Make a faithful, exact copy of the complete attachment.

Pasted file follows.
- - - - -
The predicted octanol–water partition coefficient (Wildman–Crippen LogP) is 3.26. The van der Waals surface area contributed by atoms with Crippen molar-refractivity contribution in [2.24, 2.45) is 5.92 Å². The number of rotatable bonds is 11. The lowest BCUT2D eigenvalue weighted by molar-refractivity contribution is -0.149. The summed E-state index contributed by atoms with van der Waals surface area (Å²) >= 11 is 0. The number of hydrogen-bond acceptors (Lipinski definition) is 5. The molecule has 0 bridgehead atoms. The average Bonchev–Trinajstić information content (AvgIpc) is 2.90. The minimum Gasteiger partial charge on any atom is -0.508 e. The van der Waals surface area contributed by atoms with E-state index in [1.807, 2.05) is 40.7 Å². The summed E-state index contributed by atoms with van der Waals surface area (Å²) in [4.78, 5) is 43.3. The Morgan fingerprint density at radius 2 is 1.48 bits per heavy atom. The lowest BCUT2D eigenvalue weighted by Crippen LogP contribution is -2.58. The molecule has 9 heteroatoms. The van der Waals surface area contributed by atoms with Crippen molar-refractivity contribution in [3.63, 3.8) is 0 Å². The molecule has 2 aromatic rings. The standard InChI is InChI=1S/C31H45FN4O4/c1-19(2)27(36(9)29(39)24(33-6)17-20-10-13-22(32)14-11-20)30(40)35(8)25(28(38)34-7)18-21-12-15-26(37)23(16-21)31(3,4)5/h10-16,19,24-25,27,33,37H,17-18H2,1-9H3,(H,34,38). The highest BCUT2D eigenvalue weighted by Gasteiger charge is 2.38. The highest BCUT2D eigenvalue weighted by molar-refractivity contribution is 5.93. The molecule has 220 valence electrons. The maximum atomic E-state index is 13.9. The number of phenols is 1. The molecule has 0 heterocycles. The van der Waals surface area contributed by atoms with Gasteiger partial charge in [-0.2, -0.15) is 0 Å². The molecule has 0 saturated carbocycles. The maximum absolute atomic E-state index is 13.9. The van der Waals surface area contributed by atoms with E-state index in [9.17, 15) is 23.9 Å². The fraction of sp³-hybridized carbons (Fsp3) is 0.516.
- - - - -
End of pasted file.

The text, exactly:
The predicted octanol–water partition coefficient (Wildman–Crippen LogP) is 3.26. The van der Waals surface area contributed by atoms with Crippen molar-refractivity contribution in [2.24, 2.45) is 5.92 Å². The number of rotatable bonds is 11. The lowest BCUT2D eigenvalue weighted by molar-refractivity contribution is -0.149. The summed E-state index contributed by atoms with van der Waals surface area (Å²) >= 11 is 0. The number of hydrogen-bond acceptors (Lipinski definition) is 5. The molecule has 0 bridgehead atoms. The average Bonchev–Trinajstić information content (AvgIpc) is 2.90. The minimum Gasteiger partial charge on any atom is -0.508 e. The van der Waals surface area contributed by atoms with E-state index in [1.807, 2.05) is 40.7 Å². The summed E-state index contributed by atoms with van der Waals surface area (Å²) in [4.78, 5) is 43.3. The Morgan fingerprint density at radius 2 is 1.48 bits per heavy atom. The lowest BCUT2D eigenvalue weighted by Crippen LogP contribution is -2.58. The molecule has 9 heteroatoms. The van der Waals surface area contributed by atoms with Crippen molar-refractivity contribution in [3.63, 3.8) is 0 Å². The molecule has 2 aromatic rings. The standard InChI is InChI=1S/C31H45FN4O4/c1-19(2)27(36(9)29(39)24(33-6)17-20-10-13-22(32)14-11-20)30(40)35(8)25(28(38)34-7)18-21-12-15-26(37)23(16-21)31(3,4)5/h10-16,19,24-25,27,33,37H,17-18H2,1-9H3,(H,34,38). The highest BCUT2D eigenvalue weighted by Gasteiger charge is 2.38. The highest BCUT2D eigenvalue weighted by molar-refractivity contribution is 5.93. The molecule has 220 valence electrons. The maximum atomic E-state index is 13.9. The number of phenols is 1. The molecule has 0 heterocycles. The van der Waals surface area contributed by atoms with Gasteiger partial charge in [-0.2, -0.15) is 0 Å². The molecule has 0 saturated carbocycles. The maximum absolute atomic E-state index is 13.9. The van der Waals surface area contributed by atoms with E-state index in [9.17, 15) is 23.9 Å². The fraction of sp³-hybridized carbons (Fsp3) is 0.516.